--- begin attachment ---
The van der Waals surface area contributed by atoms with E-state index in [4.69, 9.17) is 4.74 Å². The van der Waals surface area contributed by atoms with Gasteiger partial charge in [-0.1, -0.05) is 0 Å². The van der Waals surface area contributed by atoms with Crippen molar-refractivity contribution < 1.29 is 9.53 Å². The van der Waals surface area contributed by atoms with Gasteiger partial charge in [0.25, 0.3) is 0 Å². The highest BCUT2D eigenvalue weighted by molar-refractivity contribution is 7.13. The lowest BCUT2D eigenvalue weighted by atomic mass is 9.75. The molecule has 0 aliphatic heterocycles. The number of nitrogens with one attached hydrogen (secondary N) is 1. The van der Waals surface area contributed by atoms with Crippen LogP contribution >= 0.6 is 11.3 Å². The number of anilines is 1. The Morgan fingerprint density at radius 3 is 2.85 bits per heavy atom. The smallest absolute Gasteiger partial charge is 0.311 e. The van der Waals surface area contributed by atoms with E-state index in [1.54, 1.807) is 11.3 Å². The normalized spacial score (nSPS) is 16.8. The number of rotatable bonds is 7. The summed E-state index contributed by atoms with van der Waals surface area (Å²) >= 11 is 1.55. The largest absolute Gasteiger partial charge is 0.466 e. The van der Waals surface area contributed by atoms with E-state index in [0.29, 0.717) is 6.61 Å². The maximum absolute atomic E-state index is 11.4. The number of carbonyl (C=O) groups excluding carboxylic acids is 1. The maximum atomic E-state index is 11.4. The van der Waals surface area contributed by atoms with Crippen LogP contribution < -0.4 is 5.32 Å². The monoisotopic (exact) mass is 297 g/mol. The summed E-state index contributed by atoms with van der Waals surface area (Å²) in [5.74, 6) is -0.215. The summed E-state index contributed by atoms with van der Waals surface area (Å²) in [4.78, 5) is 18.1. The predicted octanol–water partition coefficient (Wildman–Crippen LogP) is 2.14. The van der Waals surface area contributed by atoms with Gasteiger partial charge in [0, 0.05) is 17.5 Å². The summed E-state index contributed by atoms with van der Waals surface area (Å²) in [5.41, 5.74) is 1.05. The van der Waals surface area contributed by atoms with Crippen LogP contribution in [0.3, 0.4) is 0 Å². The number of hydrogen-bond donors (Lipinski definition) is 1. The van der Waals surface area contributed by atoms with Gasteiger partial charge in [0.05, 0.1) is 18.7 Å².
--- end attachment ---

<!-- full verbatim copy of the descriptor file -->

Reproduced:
The van der Waals surface area contributed by atoms with E-state index in [4.69, 9.17) is 4.74 Å². The van der Waals surface area contributed by atoms with Gasteiger partial charge in [-0.1, -0.05) is 0 Å². The van der Waals surface area contributed by atoms with Crippen molar-refractivity contribution < 1.29 is 9.53 Å². The van der Waals surface area contributed by atoms with Gasteiger partial charge in [0.25, 0.3) is 0 Å². The highest BCUT2D eigenvalue weighted by molar-refractivity contribution is 7.13. The lowest BCUT2D eigenvalue weighted by atomic mass is 9.75. The molecule has 0 aliphatic heterocycles. The number of nitrogens with one attached hydrogen (secondary N) is 1. The van der Waals surface area contributed by atoms with Crippen LogP contribution >= 0.6 is 11.3 Å². The number of anilines is 1. The Morgan fingerprint density at radius 3 is 2.85 bits per heavy atom. The smallest absolute Gasteiger partial charge is 0.311 e. The van der Waals surface area contributed by atoms with E-state index in [1.54, 1.807) is 11.3 Å². The normalized spacial score (nSPS) is 16.8. The number of rotatable bonds is 7. The summed E-state index contributed by atoms with van der Waals surface area (Å²) >= 11 is 1.55. The largest absolute Gasteiger partial charge is 0.466 e. The van der Waals surface area contributed by atoms with E-state index in [0.29, 0.717) is 6.61 Å². The maximum absolute atomic E-state index is 11.4. The number of carbonyl (C=O) groups excluding carboxylic acids is 1. The maximum atomic E-state index is 11.4. The van der Waals surface area contributed by atoms with Crippen LogP contribution < -0.4 is 5.32 Å². The monoisotopic (exact) mass is 297 g/mol. The summed E-state index contributed by atoms with van der Waals surface area (Å²) in [5.74, 6) is -0.215. The summed E-state index contributed by atoms with van der Waals surface area (Å²) in [4.78, 5) is 18.1. The predicted octanol–water partition coefficient (Wildman–Crippen LogP) is 2.14. The van der Waals surface area contributed by atoms with Gasteiger partial charge in [0, 0.05) is 17.5 Å². The summed E-state index contributed by atoms with van der Waals surface area (Å²) in [5.41, 5.74) is 1.05. The van der Waals surface area contributed by atoms with Crippen LogP contribution in [0.3, 0.4) is 0 Å². The number of hydrogen-bond donors (Lipinski definition) is 1. The van der Waals surface area contributed by atoms with Gasteiger partial charge in [0.05, 0.1) is 18.7 Å².